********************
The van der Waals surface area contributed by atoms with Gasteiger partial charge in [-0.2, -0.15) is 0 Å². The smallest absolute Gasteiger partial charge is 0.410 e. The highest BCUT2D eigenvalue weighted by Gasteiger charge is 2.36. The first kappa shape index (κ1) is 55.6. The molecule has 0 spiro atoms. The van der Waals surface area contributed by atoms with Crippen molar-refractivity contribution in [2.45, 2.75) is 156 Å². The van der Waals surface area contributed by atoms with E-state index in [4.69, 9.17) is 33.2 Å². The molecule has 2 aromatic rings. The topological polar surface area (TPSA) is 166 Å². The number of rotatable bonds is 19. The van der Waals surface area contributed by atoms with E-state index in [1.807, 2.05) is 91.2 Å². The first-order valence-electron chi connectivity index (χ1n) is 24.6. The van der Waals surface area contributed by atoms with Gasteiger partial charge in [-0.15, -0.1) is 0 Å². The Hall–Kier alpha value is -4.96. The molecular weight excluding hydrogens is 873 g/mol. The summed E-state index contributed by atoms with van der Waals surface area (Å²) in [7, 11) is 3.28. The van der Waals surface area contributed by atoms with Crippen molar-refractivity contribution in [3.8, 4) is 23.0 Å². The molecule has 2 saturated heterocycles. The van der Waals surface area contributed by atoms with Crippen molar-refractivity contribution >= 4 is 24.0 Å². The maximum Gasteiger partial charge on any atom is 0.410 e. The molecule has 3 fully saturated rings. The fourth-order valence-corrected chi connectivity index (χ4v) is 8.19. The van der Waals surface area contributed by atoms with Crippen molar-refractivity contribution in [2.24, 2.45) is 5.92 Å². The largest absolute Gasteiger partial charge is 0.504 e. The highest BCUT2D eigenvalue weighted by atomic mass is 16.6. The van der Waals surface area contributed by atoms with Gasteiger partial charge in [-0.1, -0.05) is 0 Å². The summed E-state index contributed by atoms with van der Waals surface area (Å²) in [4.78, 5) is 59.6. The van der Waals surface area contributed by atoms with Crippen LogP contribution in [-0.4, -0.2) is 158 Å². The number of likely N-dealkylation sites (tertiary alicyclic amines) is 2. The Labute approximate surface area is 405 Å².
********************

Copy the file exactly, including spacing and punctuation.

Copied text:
The van der Waals surface area contributed by atoms with Gasteiger partial charge in [-0.2, -0.15) is 0 Å². The smallest absolute Gasteiger partial charge is 0.410 e. The highest BCUT2D eigenvalue weighted by Gasteiger charge is 2.36. The first kappa shape index (κ1) is 55.6. The molecule has 0 spiro atoms. The van der Waals surface area contributed by atoms with Crippen molar-refractivity contribution in [2.45, 2.75) is 156 Å². The van der Waals surface area contributed by atoms with E-state index in [4.69, 9.17) is 33.2 Å². The molecule has 2 aromatic rings. The topological polar surface area (TPSA) is 166 Å². The number of rotatable bonds is 19. The van der Waals surface area contributed by atoms with E-state index in [1.807, 2.05) is 91.2 Å². The first-order valence-electron chi connectivity index (χ1n) is 24.6. The van der Waals surface area contributed by atoms with Gasteiger partial charge in [-0.15, -0.1) is 0 Å². The Hall–Kier alpha value is -4.96. The molecular weight excluding hydrogens is 873 g/mol. The summed E-state index contributed by atoms with van der Waals surface area (Å²) in [7, 11) is 3.28. The van der Waals surface area contributed by atoms with Crippen molar-refractivity contribution in [3.8, 4) is 23.0 Å². The molecule has 2 saturated heterocycles. The van der Waals surface area contributed by atoms with Crippen molar-refractivity contribution >= 4 is 24.0 Å². The maximum Gasteiger partial charge on any atom is 0.410 e. The molecule has 3 fully saturated rings. The fourth-order valence-corrected chi connectivity index (χ4v) is 8.19. The van der Waals surface area contributed by atoms with Crippen molar-refractivity contribution in [2.24, 2.45) is 5.92 Å². The largest absolute Gasteiger partial charge is 0.504 e. The highest BCUT2D eigenvalue weighted by atomic mass is 16.6. The van der Waals surface area contributed by atoms with Gasteiger partial charge in [-0.1, -0.05) is 0 Å². The summed E-state index contributed by atoms with van der Waals surface area (Å²) in [4.78, 5) is 59.6. The van der Waals surface area contributed by atoms with Crippen LogP contribution in [-0.4, -0.2) is 158 Å². The number of likely N-dealkylation sites (tertiary alicyclic amines) is 2. The Labute approximate surface area is 405 Å².